A psychiatrist and psychedelic researcher explores the science of connection—why we need it, how we’ve lost it, and how we might find it again.We are suffering from an epidemic of disconnection that antidepressants and social media can’t fix. This state of isolation puts us in “fight or flight mode,” deranging sleep, metabolism and libido. What’s worse, we’re paranoid of others. This kill-or-be-killed framework is not a way to live. But, when we feel safe and loved, we can rest, digest, and repair. We can heal. And it is only in this state of belonging that we can open up to connection with others.In this powerful book, Holland helps us to understand the science of connection as revealed in human experiences from the spiritual to the psychedelic. The key is oxytocin—a neurotransmitter and hormone produced in our bodies that allows us to trust and bond. It fosters attachment between mothers and infants, romantic partners, friends, and even with our pets. There are many ways to reach this state of mental and physical wellbeing that modern medicine has overlooked. The implications for our happiness and health are profound. We can find oneness in meditation, in community, or in awe at the beauty around us. Another option: psychedelic medicines that can catalyze a connection with the self, with nature, or the cosmos. Good Chemistry points us on the right path to forging true and deeper attachments with our own souls, to one another, and even to our planet, helping us heal ourselves and our world.
The Hungry Brain: Outsmarting the Instincts That Make Us Overeat
From an obesity and neuroscience researcher with a knack for engaging, humorous storytelling, The Hungry Brain uses cutting-edge science to answer the questions: why do we overeat, and what can we do about it?No one wants to overeat. And certainly no one wants to overeat for years, become overweight, and end up with a high risk of diabetes or heart disease--yet two thirds of Americans do precisely that. Even though we know better, we often eat too much. Why does our behavior betray our own intentions to be lean and healthy? The problem, argues obesity and neuroscience researcher Stephan J. Guyenet, is not necessarily a lack of willpower or an incorrect understanding of what to eat. Rather, our appetites and food choices are led astray by ancient, instinctive brain circuits that play by the rules of a survival game that no longer exists. And these circuits don’t care about how you look in a bathing suit next summer.To make the case, The Hungry Brain takes readers on an eye-opening journey through cutting-edge neuroscience that has never before been available to a general audience. The Hungry Brain delivers profound insights into why the brain undermines our weight goals and transforms these insights into practical guidelines for eating well and staying slim. Along the way, it explores how the human brain works, revealing how this mysterious organ makes us who we are.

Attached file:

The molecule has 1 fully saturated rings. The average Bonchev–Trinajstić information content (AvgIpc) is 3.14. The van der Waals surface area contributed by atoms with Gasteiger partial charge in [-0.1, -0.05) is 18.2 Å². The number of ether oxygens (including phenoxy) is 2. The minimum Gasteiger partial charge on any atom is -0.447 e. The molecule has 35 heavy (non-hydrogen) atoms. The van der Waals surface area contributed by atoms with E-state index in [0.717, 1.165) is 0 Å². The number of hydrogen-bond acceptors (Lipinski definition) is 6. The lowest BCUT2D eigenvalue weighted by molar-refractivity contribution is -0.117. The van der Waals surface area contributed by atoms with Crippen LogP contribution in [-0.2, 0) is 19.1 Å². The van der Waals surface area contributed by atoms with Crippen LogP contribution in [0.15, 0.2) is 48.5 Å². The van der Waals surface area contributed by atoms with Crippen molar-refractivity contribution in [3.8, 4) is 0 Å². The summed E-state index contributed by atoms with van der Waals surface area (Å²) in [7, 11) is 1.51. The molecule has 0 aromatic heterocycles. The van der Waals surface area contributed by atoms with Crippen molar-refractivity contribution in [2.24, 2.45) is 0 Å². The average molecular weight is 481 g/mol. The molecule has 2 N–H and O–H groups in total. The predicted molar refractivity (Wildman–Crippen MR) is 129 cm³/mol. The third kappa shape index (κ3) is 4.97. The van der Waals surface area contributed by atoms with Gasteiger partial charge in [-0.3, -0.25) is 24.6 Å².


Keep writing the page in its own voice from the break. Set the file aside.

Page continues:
The Man Who Wasn't There - Tales From the Edge of the Self
Anil Ananthaswamy offers an intimate look at the latest neuroscience of schizophrenia, autism, Alzheimer's disease, and Cotard's syndrome among others to reveal the awesome power of the human sense of self. Extensive in-depth interviews venture into the lives of individuals who offer remarkable, sometimes heartwrenching insights. One man cut off his own leg. Another became one with the universe. Where in the brain, or mind, or body is the self actually located? As Ananthaswamy elegantly reports, neuroscientists themselves now see that the elusive sense of self is both everywhere and nowhere in the brain. The Man Who Wasn't There takes readers on an emotional, scientific, and intellectual journey, arriving at a new visceral understanding of something we have wondered about since humans existed.